Service provision

Mental health-related support

There were about 233,400 Specialist Homelessness Services (SHS) clients aged 10 years and over reported in 2015–16. Of these, about 3 in 10 (72,364 or 31.0%) were clients with a current mental health issue.

Following presentation to a SHS agency, clients may receive accommodation services, other support services (excluding accommodation services), a combination of both, or, for a range of reasons, may have no services or referrals provided. Nationally, 36,691 clients with a current mental health issue accessed accommodation services, a rate of 175.8 clients per 100,000 population. This was lower than the rate for clients without a current mental health issue (244.8) in 2015–16 (Figure SHS.1). This pattern was seen in most states and territories. New South Wales, Victoria and Tasmania had similar rates of accommodation service use for clients with and without a current mental health issue. Northern Territory had the largest difference in rates of accommodation service use between clients with and without a current mental health issue (319.5 per 100,000 population, compared to 1,413.7), while the Australian Capital Territory had a higher rate of service use for clients with a current mental health issue (290.5 per 100,000 population, compared to 233.9).

Figure SHS.1: SHS clients with and without a current mental health issue, Accommodation service use, states and territories, 2015–16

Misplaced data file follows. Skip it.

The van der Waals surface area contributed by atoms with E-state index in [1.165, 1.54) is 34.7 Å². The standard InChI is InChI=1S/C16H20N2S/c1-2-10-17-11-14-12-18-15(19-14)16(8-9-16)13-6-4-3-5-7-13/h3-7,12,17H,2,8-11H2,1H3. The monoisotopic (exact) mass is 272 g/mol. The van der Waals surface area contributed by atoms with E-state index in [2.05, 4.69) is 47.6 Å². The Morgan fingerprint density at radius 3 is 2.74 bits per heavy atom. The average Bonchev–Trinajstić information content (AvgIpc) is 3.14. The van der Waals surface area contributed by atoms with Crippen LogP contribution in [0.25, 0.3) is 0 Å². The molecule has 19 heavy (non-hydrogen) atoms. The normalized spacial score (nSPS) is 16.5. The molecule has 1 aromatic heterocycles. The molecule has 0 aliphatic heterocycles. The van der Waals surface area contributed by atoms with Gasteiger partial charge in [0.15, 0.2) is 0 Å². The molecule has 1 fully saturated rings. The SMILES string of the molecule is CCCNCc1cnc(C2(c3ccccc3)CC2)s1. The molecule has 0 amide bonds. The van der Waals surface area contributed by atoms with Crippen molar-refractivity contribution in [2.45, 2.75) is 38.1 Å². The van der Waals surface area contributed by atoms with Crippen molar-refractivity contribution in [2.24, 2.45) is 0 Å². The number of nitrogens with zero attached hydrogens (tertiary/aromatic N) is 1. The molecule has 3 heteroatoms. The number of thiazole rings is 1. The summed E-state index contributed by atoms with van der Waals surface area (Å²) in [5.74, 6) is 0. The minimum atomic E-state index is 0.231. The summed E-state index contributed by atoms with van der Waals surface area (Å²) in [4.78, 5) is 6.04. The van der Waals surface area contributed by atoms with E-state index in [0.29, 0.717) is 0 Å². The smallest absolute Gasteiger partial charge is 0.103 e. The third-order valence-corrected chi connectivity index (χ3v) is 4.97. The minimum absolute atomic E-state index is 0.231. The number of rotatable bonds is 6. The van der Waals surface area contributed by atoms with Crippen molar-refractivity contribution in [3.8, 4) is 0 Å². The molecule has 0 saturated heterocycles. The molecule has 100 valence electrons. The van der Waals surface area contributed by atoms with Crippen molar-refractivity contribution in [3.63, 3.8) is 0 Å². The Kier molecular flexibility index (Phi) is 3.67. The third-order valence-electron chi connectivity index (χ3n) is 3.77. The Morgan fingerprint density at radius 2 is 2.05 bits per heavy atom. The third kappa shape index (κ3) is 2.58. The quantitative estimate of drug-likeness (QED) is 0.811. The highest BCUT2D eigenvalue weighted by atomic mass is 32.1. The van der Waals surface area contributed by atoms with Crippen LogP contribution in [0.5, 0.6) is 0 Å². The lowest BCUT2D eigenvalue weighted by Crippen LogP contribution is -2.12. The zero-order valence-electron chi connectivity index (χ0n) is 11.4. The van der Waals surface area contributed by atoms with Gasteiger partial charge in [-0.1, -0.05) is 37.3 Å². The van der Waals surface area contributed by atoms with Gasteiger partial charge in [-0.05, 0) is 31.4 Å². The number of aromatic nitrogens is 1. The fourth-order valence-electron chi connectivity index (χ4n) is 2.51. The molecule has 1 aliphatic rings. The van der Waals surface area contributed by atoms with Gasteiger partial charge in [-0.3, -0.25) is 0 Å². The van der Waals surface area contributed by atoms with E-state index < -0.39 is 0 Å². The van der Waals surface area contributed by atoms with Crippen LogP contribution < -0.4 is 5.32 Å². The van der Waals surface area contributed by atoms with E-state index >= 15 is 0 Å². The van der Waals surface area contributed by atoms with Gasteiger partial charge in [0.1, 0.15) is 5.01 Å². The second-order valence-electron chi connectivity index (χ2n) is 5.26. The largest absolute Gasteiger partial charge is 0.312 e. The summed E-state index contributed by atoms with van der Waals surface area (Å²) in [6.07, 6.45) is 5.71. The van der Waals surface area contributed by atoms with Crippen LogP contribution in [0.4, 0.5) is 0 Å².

Vertical bar chart showing the rate of SHS clients with and without a current mental health issue by state/territory, for residential services in 2015–16. Clients with a current mental health issue: NSW 178.0; Vic 235.7; Qld 148.3; WA 129.6; SA 111.8; Tas 444.1; ACT 290.5; NT 319.5; Total 175.8. Clients without a current mental health issue: NSW 181.9; Vic 247.8; Qld 265.7; WA 291.6; SA 239.0; Tas 444.4; ACT 233.9; NT 1,413.7; Total 244.8. Refer to Table SHS.1

Source: Specialist Homelessness Services Collection.
Source data: Specialised homelessness services Table SHS.1 (743KB XLS).

 

For other types of support services, clients with a current mental health issue accessed services, at a lower rate than clients without a current mental health issue, both nationally and in all jurisdictions. The national rate was 164.5 for clients with a current mental health issue per 100,000 population, compared to 497.2 for clients without a current mental health issue. The largest difference in rates of other support service use between clients with and without a current mental health issue occurred in the Northern Territory (169.9 per 100,000 population, compared to 1,105.3), followed by Victoria (269.9 compared to 917.4) (Figure SHS.2).

Figure SHS.2: SHS clients with and without a current mental health issue, Other support service use, states and territories, 2015–16

Vertical bar chart showing the rate of SHS clients with and without a current mental health issue by state/territory, for other support services, in 2015–16. Clients with a current mental health issue: NSW 149.0; Vic 269.9; Qld 86.6; WA 92.6; SA 197.3; Tas 155.9; ACT 229.8; NT 169.9; Total 164.5. Clients without a current mental health issue: NSW 333.3; Vic 917.4; Qld 268.8; WA 351.5; SA 643.1; Tas 278.1; ACT 383.6; NT 1,105.3; Total 497.2. Refer to Table SHS.1

Source: Specialist Homelessness Services Collection.
Source data: Specialised homelessness services Table SHS.1 (743KB XLS).

Clients and support periods over time

Episodes of assistance provided by SHS agencies are called support periods and clients may have had more than one support period in 2015–16, either at the same agency at different times or with different agencies.